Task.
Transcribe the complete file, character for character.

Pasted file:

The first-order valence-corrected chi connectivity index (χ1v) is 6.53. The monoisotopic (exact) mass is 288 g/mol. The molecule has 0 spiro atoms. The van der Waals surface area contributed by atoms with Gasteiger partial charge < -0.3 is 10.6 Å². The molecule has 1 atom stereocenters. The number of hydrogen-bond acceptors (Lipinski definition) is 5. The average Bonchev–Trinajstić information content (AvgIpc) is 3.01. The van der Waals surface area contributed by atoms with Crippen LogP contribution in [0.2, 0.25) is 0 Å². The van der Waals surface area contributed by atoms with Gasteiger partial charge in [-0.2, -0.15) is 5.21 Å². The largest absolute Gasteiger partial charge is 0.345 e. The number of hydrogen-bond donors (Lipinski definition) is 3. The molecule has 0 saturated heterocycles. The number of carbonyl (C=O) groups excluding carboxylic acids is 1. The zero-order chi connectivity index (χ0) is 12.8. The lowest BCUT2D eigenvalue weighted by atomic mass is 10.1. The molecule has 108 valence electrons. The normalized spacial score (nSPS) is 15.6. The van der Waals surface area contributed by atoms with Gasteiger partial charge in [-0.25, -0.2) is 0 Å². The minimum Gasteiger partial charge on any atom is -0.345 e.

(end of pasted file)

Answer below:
The first-order valence-corrected chi connectivity index (χ1v) is 6.53. The monoisotopic (exact) mass is 288 g/mol. The molecule has 0 spiro atoms. The van der Waals surface area contributed by atoms with Gasteiger partial charge < -0.3 is 10.6 Å². The molecule has 1 atom stereocenters. The number of hydrogen-bond acceptors (Lipinski definition) is 5. The average Bonchev–Trinajstić information content (AvgIpc) is 3.01. The van der Waals surface area contributed by atoms with Crippen LogP contribution in [0.2, 0.25) is 0 Å². The van der Waals surface area contributed by atoms with Gasteiger partial charge in [-0.2, -0.15) is 5.21 Å². The largest absolute Gasteiger partial charge is 0.345 e. The number of hydrogen-bond donors (Lipinski definition) is 3. The molecule has 0 saturated heterocycles. The number of carbonyl (C=O) groups excluding carboxylic acids is 1. The zero-order chi connectivity index (χ0) is 12.8. The lowest BCUT2D eigenvalue weighted by atomic mass is 10.1. The molecule has 108 valence electrons. The normalized spacial score (nSPS) is 15.6. The van der Waals surface area contributed by atoms with Gasteiger partial charge in [-0.25, -0.2) is 0 Å². The minimum Gasteiger partial charge on any atom is -0.345 e.